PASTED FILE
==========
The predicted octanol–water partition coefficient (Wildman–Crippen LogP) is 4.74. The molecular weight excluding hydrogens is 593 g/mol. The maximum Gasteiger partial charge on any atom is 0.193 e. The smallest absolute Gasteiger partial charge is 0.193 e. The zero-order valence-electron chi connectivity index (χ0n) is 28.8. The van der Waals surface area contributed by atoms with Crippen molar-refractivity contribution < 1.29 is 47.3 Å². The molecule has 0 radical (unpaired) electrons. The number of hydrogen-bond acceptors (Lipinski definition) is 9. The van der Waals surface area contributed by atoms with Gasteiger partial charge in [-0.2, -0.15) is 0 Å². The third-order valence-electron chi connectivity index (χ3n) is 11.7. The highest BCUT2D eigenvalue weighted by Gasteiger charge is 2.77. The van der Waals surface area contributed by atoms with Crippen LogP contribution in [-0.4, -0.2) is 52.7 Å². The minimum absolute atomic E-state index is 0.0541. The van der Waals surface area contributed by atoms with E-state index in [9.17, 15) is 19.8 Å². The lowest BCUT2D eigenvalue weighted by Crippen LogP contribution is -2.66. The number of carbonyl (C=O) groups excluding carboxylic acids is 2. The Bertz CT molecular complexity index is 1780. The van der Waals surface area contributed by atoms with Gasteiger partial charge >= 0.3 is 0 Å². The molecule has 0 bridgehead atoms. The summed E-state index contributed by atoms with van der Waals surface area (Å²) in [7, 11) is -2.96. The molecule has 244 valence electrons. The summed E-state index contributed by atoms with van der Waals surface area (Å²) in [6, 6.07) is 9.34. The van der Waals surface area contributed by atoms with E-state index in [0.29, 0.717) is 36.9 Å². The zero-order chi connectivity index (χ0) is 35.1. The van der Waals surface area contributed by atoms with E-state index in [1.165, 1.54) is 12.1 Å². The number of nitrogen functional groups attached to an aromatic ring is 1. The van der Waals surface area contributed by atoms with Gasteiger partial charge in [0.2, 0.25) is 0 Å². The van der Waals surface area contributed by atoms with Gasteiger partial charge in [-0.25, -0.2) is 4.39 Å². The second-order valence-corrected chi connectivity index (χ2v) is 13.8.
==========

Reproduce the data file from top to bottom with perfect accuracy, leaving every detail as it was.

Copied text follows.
The predicted octanol–water partition coefficient (Wildman–Crippen LogP) is 4.74. The molecular weight excluding hydrogens is 593 g/mol. The maximum Gasteiger partial charge on any atom is 0.193 e. The smallest absolute Gasteiger partial charge is 0.193 e. The zero-order valence-electron chi connectivity index (χ0n) is 28.8. The van der Waals surface area contributed by atoms with Crippen molar-refractivity contribution < 1.29 is 47.3 Å². The molecule has 0 radical (unpaired) electrons. The number of hydrogen-bond acceptors (Lipinski definition) is 9. The van der Waals surface area contributed by atoms with Gasteiger partial charge in [-0.2, -0.15) is 0 Å². The third-order valence-electron chi connectivity index (χ3n) is 11.7. The highest BCUT2D eigenvalue weighted by Gasteiger charge is 2.77. The van der Waals surface area contributed by atoms with Crippen LogP contribution in [-0.4, -0.2) is 52.7 Å². The minimum absolute atomic E-state index is 0.0541. The van der Waals surface area contributed by atoms with E-state index in [9.17, 15) is 19.8 Å². The lowest BCUT2D eigenvalue weighted by Crippen LogP contribution is -2.66. The number of carbonyl (C=O) groups excluding carboxylic acids is 2. The Bertz CT molecular complexity index is 1780. The van der Waals surface area contributed by atoms with Gasteiger partial charge >= 0.3 is 0 Å². The molecule has 0 bridgehead atoms. The summed E-state index contributed by atoms with van der Waals surface area (Å²) in [7, 11) is -2.96. The molecule has 244 valence electrons. The summed E-state index contributed by atoms with van der Waals surface area (Å²) in [6, 6.07) is 9.34. The van der Waals surface area contributed by atoms with E-state index in [0.29, 0.717) is 36.9 Å². The zero-order chi connectivity index (χ0) is 35.1. The van der Waals surface area contributed by atoms with E-state index in [1.165, 1.54) is 12.1 Å². The number of nitrogen functional groups attached to an aromatic ring is 1. The van der Waals surface area contributed by atoms with Gasteiger partial charge in [0.2, 0.25) is 0 Å². The van der Waals surface area contributed by atoms with Gasteiger partial charge in [-0.25, -0.2) is 4.39 Å². The second-order valence-corrected chi connectivity index (χ2v) is 13.8.